"Leader Pelosi enjoys widespread support in the House Democratic Caucus," Hammill told CNN in a statement. "The few who take potshots in order to get booked on TV are merely a distraction from the goal of retaking the House majority. Leader Pelosi will not be deterred from her mission of winning the House back for the American people."
Moulton appeared annoyed when pressed on whether he's taken on Pelosi to garner more attention for his own political profile and says he's not getting any blowback from colleagues.
"The number of Pelosi allies who have come to me and told me to back off, that I'm not doing the right thing is exactly zero," he says, adding, "the number of members of the caucus who voted for her, who have checked to see who was listening and then patted me on the back and then said 'keep going Seth, you're doing the right thing' is literally dozens."
Like Kennedy, Moulton has also collaborated with Republicans in the House. After the Las Vegas shooting that killed 58 and injured hundreds, he teamed up with Florida Republican Rep. Carlos Curbelo on legislation to ban bump stocks, the accessories that can convert a firearm into an automatic weapon.
Even though there was a similar bill offered by top House Democrats, he decided to get behind the version with Curbelo. "I just think it's the only realistic way to do anything when you are in the minority," Moulton said.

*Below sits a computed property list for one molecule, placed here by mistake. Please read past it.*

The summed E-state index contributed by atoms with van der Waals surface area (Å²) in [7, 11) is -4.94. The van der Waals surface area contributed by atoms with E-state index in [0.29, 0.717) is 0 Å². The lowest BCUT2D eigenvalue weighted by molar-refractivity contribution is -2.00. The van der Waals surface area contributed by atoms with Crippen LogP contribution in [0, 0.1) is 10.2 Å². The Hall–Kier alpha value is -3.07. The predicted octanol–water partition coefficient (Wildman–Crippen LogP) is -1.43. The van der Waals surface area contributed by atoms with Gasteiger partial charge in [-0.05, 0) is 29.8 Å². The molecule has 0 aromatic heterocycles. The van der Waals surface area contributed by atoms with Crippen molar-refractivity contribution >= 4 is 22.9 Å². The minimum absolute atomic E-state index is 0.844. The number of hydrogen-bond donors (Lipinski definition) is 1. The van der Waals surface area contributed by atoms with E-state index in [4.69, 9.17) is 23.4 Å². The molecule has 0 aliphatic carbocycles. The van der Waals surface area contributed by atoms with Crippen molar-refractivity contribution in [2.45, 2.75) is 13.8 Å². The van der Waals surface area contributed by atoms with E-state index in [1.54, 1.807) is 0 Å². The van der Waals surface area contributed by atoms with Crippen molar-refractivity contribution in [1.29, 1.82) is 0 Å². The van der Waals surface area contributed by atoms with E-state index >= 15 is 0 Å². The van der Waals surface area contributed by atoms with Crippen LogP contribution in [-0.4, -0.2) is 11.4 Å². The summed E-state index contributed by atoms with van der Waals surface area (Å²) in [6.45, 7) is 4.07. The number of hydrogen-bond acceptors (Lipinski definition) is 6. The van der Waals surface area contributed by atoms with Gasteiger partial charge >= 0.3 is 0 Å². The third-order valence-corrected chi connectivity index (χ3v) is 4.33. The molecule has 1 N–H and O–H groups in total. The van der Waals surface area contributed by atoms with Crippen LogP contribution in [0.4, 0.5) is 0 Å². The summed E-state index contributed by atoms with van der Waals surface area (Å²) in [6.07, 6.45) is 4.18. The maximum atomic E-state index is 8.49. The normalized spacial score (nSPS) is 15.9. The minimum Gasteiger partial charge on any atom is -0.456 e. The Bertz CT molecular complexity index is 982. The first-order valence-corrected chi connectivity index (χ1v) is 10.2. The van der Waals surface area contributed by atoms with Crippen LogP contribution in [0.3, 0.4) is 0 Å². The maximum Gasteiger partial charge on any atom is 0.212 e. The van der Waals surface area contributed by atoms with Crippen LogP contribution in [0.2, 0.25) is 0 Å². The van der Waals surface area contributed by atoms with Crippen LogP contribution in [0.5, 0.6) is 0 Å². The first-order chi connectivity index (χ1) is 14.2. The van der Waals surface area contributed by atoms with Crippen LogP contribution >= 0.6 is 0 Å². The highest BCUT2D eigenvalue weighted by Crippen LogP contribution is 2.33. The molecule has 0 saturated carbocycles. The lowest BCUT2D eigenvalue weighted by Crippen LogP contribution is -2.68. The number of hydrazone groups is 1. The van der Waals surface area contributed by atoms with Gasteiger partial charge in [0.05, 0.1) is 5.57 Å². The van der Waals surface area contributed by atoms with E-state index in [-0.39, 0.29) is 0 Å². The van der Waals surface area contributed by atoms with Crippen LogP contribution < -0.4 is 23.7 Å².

Oklahoma GOP Rep. Steve Russell, also a veteran of Iraq and Afghanistan, has traveled overseas with Moulton. Russell told CNN their politics are polar opposite but they share a "warrior bond."
The two created the "warrior caucus" a group of roughly 30 House members who served in combat, and try to find military readiness issues to work on together.
"One of the things that I like about Seth is that he is intellectually honest, he won't retreat to a partisan corner as a matter of course," Russell said. "He may not commit to something without further study, but he's willing to engage and dialogue."